The Bell House


A misty creak, one two, one two; the village-hand beguiling,
The bell house rocks, its tongues askew, upon my Commodore-
With hearty grin, a single ort be laid upon his cherry chin,
As twinkle do the stars upon his brazen coat, and bore-
Are his days, and unto me he clamber his disuse and cause;
Timid is his sickly grin, my beloved Commodore.

Trickle, trickle does the rain- a fickle mistress true; when
One opens up the latch, of bell houses rusty pallid door,
My Master waiteth, crumpled rough upon the wooden flaxen,
And beckons myself over, with his marbled, bitten four-
Fingers gleaming, whet with dew of foggy mornings call;
Blessed are the fingers of my beloved Commodore.

Ravens' wroth doth creak and skew- the evening air bethicken,
The stones the bell house stack askew, shed light unto his four-
Ever was his beauty lit, alas the time hast wrinkled it-
His beauty became naught but the shadows on the floor;
“Be it beast or man betrayed?” to my temple finger rose-
To my temple finger rose, for my beloved Commodore.

He beckon me and bade me, his command of mien betrayed me-
My sleepless eyes of nights alight, by candles burnt by chore;
Sitting brambly, sitting stern upon the moistened flaxen plank,
My beloved Master cast his shadows on the frosted, whetted door;
Ponder I of mode unsure, of sitting blackly - nothing more;
My fingers doubted faithful, my beloved Commodore.

Sitting grim upon his fingers, a single coin he rolled and threw-
A dusty relic- killed by cold, and man's dishonest reddish core,
Tumble tumble, drop and clickle upon his knuckles, the silver disc,
Fated man hast suffered, the toss and spin on granite floor,
Embers flew and flocked the chair, casting cinders, evermore;
Laughing in the lamplight, my beloved Commodore.

Tap and tap, behind me heard, a softly rapping at the pane;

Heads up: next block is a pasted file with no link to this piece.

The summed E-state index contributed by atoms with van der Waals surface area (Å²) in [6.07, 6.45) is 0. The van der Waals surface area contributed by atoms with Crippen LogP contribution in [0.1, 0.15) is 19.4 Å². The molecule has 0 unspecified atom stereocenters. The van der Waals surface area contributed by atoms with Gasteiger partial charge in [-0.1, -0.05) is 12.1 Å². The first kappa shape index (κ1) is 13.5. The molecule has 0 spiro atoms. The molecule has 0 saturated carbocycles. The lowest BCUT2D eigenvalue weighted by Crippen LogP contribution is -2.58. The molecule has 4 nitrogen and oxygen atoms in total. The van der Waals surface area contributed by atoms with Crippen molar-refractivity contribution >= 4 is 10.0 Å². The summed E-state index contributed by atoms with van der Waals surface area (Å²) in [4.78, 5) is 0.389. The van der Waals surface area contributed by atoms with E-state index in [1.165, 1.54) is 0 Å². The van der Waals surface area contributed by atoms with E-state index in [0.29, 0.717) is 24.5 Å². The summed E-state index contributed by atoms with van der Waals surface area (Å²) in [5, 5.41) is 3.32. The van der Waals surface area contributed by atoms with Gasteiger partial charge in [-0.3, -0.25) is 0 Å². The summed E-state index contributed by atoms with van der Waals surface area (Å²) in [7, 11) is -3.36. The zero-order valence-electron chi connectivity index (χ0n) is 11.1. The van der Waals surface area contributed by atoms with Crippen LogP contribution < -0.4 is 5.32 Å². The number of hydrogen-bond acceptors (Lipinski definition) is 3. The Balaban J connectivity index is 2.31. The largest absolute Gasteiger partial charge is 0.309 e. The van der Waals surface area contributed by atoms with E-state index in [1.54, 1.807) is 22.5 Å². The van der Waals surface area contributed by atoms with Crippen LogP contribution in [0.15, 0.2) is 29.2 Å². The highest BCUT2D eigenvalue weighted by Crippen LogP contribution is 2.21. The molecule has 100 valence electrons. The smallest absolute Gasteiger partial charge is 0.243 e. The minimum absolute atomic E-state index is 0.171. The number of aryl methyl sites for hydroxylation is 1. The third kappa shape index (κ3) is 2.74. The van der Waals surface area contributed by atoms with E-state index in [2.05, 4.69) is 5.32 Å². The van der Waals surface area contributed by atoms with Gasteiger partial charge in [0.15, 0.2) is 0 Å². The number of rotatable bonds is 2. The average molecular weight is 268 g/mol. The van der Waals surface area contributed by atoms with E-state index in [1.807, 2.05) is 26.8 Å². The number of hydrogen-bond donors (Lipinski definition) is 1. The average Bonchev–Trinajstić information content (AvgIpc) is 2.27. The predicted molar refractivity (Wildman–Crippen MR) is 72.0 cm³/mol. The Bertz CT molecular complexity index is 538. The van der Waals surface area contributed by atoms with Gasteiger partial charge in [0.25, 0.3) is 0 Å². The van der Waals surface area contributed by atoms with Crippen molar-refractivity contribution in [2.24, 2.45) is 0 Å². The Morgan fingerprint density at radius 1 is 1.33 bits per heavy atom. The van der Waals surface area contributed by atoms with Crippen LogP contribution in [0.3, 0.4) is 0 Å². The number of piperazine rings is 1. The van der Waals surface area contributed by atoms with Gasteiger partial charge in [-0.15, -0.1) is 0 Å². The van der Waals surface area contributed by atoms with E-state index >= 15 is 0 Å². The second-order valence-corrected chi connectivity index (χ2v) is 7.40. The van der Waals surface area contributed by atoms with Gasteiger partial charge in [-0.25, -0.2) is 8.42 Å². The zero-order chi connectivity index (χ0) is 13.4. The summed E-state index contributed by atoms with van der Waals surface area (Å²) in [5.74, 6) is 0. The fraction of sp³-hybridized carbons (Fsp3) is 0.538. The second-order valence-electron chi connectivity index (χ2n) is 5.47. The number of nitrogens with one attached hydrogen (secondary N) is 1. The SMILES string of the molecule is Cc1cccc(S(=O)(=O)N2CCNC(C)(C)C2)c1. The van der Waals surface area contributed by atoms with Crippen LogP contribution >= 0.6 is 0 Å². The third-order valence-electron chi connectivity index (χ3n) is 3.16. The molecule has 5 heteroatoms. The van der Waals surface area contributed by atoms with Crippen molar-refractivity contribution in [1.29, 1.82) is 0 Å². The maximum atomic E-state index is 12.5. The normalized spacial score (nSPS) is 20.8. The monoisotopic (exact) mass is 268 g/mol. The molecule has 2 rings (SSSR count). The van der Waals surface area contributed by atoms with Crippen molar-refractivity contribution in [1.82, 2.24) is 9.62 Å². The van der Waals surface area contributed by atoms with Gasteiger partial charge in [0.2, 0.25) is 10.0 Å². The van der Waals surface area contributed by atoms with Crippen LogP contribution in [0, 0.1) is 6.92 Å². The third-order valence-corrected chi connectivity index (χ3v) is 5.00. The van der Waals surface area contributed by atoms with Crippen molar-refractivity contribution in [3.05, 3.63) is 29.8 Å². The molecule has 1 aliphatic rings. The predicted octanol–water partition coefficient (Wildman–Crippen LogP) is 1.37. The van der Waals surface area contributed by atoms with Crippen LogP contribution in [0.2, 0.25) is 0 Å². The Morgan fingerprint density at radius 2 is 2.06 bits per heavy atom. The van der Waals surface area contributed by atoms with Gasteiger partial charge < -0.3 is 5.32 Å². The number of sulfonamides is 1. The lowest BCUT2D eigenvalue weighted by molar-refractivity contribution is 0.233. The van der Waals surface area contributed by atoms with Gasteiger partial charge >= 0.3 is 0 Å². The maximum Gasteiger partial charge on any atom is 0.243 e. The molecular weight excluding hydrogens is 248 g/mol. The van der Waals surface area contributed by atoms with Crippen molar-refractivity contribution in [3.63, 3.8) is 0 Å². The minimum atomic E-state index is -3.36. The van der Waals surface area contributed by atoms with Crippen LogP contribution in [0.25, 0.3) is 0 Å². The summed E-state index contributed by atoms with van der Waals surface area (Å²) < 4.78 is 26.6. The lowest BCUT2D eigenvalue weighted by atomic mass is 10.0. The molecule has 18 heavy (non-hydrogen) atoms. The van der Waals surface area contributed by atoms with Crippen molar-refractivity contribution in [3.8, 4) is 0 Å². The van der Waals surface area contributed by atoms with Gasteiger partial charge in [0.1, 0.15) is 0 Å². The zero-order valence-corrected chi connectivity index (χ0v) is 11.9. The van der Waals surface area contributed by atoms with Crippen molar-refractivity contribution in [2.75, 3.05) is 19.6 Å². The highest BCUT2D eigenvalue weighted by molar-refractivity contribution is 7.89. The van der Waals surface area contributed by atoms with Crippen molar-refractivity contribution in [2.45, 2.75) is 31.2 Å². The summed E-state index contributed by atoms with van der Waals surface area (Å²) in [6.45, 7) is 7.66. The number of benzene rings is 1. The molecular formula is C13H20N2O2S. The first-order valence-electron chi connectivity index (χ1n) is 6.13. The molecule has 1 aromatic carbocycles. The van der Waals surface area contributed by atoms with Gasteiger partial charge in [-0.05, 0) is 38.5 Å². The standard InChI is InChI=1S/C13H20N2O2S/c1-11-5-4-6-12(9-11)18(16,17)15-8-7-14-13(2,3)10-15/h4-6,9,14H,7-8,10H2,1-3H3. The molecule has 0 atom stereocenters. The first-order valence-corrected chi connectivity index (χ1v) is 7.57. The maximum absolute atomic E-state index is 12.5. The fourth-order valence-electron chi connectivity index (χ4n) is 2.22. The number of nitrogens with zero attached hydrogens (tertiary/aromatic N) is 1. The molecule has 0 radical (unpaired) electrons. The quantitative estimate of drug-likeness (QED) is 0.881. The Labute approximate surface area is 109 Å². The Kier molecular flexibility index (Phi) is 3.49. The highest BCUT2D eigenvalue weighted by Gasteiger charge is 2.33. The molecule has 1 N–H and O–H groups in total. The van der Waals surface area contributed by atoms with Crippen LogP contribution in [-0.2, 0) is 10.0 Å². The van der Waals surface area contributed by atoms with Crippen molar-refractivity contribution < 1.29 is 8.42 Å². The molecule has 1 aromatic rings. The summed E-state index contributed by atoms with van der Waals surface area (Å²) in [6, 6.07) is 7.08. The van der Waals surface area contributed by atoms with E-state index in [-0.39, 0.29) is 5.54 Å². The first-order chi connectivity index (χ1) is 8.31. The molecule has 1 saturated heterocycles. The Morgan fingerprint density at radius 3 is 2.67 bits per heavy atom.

“Tis' the wind!” with hearty cheer, my Master raised his knarly paw,
Drop and clink the coin befell, and rolled before my wasted feet,
Drop and clink the dusty coin laid bare unto the floor;
Headless facing the silver piece, of origin unsure,
Abandoned him, my Master- my beloved Commodore.

Three four, three four, the bell struck- its acme- ever shrill;
And grazed upon the powdered sky, of hands' unsteady lore-
With a crack, the rapping grew, and tumbled through the window,
Of flaxen, frost, and wetted wood the bell rumbled as before,
Cackle did the raven, as it beat upon the door;
And laugh he did, my Master- my beloved Commodore.

Pick up the piece of silver, with unsteady hand did I,
And thrust into the hand of my laughing Masters paw;
Tickled by his breath, he breathed- he breathed forever still,
The name of the raven, flapping- ever flapping at the door;
The name of the raven, flapping- tapping at the door,
“A Raven?” quaffed the voice of my beloved Commodore.

Ply with ale his voice- in a delicious amber hue,
He shrieked and smiled at me, in his most rustic ardour;-
“A Raven no, dear-heart, listen as I implore; that rapping-
tapping, flapping that strikes upon the door--
is none other than my love! My beloved, I adore!”
He smiled and sipped his ale, did my beloved Commodore.

“Your love?” I sighed and struck the tempered granite wall-
My fists felt cold against the stone, that I could not ignore;
The beating ticked upon the pane, and then unto the ground,
Thrust open did the windowpane, and through the square did pour,
The rasping sound of shadows, as they tickled at the door-
Tickled shrilly did they, towards my Commodore.

“Ah, my love! How long have I been bitten by the cold?”
He rose his hands before the shadow, as it swept along the floor;
“Too long have I waited, in this rusted bell house cage-
my hands be bit and suffered, Love, repeat I shall once more;
Await hast I for you my Love, the one that I adore.”
Await did he, await; my beloved Commodore.

A maddened crutch did take me, and fix me to the spot,
Thunder rose and pounded at the sky as it had before;
Five six, five six, the bell did toll- rolling in the sky,
And under feet of Master did, the shadows lick the floor-
Lick and lap at the feet of my Masters form once more;
Unsteady were the eyes of my beloved Commodore.

Unseen to me this phantom, this villain of the gloom,
Had stricken at the heart of my Masters sickly core;
He stroked the thing, invisible unto my waking eyes,
His shoulders broad did heavy sigh, and out his shoddy four-
Fingers reached toward the coin, now cast upon the floor;
Reach and stretch did the fingers, of my Commodore.

Transfixed I stood, unsteady still to the beatings of the wind,
The bell house shook with bitterness from the windy Western shore-
The twilight stricken pebbles- like a thicket in the heavens,
Were once the home of he, the man crumpled- talking to the floor,
Crumpled, maddened, laughing- at the shadows on the floor;
He did this and nothing less; my beloved Commodore.